A Psychological Study of the Mandala in Early Jewish Holy Literature

Paper given before the American Academy of Religion, March 21, 1991 and then, later for a sub-division of the American Psychological Association.

A Response to Kahn and Hobson

The following is a critique of the article Self-organization and the Dreaming Brain by David Kahn and J. Allan Hobson that appeared in The Harvard Mental Health Letter of May, 1994 (Volume 10, Number 11).

Freud's Irma Dream and the Possibility of Biochemical Pathways from Diseases to Dreams

A later version of this paper was published in Dreaming: Journal of the Association for the Study of Dreams, Volume 5, Number 4. December, 1995 (267-287)

In the time of sleep ... small impulses seem to be great ... Since the beginnings of all things are small, obviously the beginnings of diseases ... must also be small. These then must be more evident in the sleeping than in the waking state. (Aristotle On Prophecy in Sleep)

I would like to thank Dr. Dietrich Hoffmann for discussing tobacco chemistry with me and for editing the sections on tobacco chemistry in a rough draft of this paper. I have included his suggestions, but I may have missed some, and so I take responsibility for errors.

Longer observation (6): Everything is Real: Speaking informally, in ordinary language, not scientifically or even logically, we can say, from a psychological angle, that everything is real, but, at the same time, it is also part of the Imagination, part of our Thoughts, and filled with our Feelings and Emotions.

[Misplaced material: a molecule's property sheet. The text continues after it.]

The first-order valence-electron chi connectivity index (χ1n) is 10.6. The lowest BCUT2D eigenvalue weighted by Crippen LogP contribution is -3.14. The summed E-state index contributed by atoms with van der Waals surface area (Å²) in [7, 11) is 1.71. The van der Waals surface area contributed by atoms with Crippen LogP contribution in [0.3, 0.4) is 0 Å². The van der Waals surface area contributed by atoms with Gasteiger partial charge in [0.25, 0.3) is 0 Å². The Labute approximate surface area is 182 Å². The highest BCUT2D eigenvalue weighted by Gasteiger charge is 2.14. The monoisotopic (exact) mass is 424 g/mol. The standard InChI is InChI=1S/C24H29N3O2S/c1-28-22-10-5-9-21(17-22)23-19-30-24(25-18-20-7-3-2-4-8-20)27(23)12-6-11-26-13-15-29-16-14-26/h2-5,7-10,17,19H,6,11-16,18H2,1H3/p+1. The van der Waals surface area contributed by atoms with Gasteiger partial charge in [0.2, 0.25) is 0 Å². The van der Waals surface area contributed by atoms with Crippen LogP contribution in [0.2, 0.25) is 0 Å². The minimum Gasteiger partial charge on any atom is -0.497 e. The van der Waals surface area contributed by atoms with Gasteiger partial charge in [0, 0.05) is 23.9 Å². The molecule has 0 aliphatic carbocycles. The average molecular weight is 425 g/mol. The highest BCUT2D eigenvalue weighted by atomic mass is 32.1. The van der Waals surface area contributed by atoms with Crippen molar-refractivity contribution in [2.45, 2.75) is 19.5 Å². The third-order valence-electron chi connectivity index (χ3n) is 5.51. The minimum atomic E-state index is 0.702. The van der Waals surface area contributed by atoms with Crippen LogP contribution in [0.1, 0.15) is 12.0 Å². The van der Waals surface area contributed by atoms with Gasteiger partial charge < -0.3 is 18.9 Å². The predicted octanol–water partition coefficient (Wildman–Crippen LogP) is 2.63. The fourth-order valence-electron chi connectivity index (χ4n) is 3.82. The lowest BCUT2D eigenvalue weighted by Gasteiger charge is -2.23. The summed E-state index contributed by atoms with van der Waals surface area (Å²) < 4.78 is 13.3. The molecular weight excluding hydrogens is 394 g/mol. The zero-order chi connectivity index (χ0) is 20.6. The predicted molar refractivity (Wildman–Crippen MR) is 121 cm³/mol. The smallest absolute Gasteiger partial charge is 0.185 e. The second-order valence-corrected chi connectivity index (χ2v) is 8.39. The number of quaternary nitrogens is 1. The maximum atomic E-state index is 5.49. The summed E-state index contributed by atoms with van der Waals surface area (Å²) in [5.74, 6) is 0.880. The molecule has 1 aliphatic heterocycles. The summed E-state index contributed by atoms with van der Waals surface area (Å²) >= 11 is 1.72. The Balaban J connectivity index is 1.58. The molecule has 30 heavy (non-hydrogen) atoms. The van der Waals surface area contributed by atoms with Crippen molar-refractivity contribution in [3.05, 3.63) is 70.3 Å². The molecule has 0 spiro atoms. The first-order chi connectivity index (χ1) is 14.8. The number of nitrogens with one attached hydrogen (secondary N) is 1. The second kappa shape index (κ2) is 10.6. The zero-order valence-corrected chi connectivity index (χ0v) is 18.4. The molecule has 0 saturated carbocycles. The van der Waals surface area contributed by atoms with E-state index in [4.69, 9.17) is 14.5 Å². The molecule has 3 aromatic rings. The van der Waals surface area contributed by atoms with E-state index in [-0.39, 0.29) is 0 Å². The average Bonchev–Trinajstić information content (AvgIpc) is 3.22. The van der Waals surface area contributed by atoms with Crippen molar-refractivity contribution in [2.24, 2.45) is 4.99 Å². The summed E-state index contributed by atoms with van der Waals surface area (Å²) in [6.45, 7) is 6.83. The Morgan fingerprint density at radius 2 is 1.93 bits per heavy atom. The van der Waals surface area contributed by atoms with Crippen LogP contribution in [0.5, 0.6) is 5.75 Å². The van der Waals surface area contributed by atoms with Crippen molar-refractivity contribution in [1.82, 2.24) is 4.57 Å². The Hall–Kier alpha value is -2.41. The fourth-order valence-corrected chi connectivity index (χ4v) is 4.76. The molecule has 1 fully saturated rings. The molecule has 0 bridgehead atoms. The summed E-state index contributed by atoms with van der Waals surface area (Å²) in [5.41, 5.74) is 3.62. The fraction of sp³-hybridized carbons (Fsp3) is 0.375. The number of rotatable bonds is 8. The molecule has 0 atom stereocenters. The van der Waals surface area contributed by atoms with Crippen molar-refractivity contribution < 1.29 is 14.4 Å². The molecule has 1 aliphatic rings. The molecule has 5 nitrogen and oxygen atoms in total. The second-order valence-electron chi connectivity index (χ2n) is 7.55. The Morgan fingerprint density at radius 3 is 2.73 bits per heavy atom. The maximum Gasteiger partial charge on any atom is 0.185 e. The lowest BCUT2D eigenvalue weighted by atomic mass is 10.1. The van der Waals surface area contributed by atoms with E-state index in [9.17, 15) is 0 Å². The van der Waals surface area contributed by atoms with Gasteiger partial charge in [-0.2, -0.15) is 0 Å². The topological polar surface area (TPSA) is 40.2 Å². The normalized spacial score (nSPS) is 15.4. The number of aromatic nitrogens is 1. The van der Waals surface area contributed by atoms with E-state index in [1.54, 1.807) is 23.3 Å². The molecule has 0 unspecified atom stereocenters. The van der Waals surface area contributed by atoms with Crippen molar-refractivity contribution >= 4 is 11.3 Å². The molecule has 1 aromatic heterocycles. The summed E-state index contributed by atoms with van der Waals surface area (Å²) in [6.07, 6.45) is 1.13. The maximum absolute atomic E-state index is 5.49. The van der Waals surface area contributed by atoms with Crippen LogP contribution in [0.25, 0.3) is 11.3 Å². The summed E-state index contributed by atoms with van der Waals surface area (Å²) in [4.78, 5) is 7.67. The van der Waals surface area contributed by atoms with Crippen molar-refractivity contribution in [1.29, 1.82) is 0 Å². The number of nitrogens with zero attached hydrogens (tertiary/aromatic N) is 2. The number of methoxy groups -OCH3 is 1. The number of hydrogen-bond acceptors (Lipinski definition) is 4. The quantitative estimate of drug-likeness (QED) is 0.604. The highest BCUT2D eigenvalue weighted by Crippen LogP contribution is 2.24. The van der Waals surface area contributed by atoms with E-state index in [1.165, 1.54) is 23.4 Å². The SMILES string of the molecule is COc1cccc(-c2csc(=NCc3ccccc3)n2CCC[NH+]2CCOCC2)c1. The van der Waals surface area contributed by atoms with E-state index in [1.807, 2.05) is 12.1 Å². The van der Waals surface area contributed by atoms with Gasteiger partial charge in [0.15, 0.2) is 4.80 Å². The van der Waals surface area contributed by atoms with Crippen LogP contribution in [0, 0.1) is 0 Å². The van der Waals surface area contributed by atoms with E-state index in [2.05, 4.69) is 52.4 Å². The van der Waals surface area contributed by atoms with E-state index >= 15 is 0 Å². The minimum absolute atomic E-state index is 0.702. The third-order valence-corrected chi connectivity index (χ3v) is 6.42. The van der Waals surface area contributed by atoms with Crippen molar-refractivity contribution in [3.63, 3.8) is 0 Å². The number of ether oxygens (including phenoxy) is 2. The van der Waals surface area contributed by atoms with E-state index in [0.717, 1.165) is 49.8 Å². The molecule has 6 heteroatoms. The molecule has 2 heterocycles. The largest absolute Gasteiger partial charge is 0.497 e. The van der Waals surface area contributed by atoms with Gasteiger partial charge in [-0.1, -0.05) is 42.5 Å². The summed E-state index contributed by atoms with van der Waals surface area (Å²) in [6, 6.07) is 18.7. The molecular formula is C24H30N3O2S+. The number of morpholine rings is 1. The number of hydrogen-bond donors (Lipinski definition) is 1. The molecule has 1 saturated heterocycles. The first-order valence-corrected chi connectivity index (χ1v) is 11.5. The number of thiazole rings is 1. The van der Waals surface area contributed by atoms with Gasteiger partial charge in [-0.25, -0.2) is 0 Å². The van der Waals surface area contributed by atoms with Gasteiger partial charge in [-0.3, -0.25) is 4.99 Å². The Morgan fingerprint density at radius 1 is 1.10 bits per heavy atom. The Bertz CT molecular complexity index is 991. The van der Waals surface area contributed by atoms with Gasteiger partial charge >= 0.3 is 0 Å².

On the Problem of Determining the Simultaneity of Mental Processes and Brain Processes

Short idea (93): To explore the idea of experience, it is useful, for a few minutes, to pretend that the following idea is true, even if it is false: Every experience you have is part of your body. Every sound you hear is part of your body. If you are driving a car and look out and see green grass and green and brown trees — and whatever you are currently looking at — this is all part of your body. Under this view, your body has different layers, to use an imperfect word. There is the visual layer, the sound layer, the skin layer, the muscle layer, the inner organ layers, the heart layer, the lung layer, and so on. Each embodies it's own unique type of experience. The central part of this idea is that there is a layer of sights and and a layer of sounds that are each part of your body but are experienced as outside of it — as outside the skin and what is inside the skin.

Longer observation (12): A Suggested Model of Memory: Here I would like to make a suggestion for a possible research approach to Memory.


I use the word Experience the way other psychologists use the words mind or the word psyche. The concept of experience is difficult to define. It includes all our thinking, all our feeling, everything in our imagination, all our sensations, and everything else that separates us from being completely unconscious.

Longer observation (14): An Objective Measure of Success?: Here is a mathematical formula offered as an expression of the amount of success in a person's life: s = (h-l) + w + gwh - d